How to Go Over the Boss?
Playing politics creates mediocre organizations filled with butt kissers and game players more interested in advancing their own career’s than in advancing their organization. I’ve seen the ants scurrying to tell the boss what the boss wants to hear. It’s selfish and cowardly.
If you’re convinced the boss is making a decision that isn’t in the best interest of the company, you owe it to your boss, your company, and yourself to go over the boss’ head.
- Understand the decision by asking questions based on the best interests of the company.
- Explain your concerns and options to the boss.
If the boss doesn’t change and you’re still concerned …
- Tell your boss you’re gathering more information from others within the organization. Look for many perspectives.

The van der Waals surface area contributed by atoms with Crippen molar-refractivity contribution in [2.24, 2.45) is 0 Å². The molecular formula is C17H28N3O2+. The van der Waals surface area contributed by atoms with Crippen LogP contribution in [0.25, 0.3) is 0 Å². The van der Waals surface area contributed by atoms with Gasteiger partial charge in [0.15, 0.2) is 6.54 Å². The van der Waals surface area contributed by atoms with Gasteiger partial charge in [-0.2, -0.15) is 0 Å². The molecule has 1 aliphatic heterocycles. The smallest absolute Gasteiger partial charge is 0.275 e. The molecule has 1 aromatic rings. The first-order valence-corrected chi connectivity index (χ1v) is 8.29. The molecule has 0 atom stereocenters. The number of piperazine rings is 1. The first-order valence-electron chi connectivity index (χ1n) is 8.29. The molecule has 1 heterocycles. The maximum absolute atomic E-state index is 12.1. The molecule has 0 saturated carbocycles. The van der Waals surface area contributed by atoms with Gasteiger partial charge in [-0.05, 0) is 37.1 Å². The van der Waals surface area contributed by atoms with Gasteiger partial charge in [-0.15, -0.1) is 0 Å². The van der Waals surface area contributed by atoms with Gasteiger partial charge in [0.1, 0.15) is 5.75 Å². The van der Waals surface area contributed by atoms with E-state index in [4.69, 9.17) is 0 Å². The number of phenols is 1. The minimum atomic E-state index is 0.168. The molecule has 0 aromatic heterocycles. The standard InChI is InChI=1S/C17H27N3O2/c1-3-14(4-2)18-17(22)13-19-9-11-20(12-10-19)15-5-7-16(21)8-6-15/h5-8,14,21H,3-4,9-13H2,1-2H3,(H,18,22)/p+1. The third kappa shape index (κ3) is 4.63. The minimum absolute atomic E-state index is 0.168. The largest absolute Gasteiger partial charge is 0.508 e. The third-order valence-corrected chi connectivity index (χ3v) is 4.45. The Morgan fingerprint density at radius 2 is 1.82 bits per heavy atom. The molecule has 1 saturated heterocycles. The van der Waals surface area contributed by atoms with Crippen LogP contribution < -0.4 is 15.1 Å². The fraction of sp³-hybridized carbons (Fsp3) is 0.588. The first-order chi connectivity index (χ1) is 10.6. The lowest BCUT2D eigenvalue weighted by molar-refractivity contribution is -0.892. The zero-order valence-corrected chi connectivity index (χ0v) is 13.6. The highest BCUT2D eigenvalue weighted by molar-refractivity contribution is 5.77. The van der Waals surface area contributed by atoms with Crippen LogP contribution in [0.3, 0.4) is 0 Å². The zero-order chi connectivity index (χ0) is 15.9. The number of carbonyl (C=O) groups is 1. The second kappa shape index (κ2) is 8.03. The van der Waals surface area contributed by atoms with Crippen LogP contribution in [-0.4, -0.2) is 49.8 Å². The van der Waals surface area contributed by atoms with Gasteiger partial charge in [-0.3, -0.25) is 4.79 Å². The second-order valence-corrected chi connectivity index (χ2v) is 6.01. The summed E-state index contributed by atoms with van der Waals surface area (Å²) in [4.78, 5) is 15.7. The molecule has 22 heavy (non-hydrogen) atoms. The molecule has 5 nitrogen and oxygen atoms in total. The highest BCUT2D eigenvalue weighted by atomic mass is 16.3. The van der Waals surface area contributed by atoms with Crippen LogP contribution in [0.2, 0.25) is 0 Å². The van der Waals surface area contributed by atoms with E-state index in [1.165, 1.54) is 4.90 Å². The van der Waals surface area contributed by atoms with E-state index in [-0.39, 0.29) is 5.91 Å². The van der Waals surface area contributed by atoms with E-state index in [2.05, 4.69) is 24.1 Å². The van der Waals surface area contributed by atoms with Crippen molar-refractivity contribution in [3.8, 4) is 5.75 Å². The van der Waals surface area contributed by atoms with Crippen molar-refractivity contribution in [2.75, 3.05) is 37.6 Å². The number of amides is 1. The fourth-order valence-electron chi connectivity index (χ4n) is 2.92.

After gathering more information, if you’re still concerned…
- Explain your concerns and present alternatives to your boss.
- If the boss isn’t convinced and you’re still concerned, tell them you are going up the chain with your concerns.
- As long as you remain concerned, exhaust every channel explaining your concerns and exploring alternatives.
- Always act humbly and in the best interest of your organization.
- Always focus on decisions not persons.
- Always listen and explore other options.
- Always be open to the possibility you are wrong.
- Never compromise if you’re convinced you’re doing what’s best for your organization.
- If “the best” is ambiguous, you should never begin this path in the first place.
- Never go over the boss’s head because of preferences or unsupported opinions.
- Be prepared to lose your job.
- Always act humbly and in the best interest of your organization. (Yes I already said that)
Organizations need people of integrity.
When and how should people go over the boss’s head?
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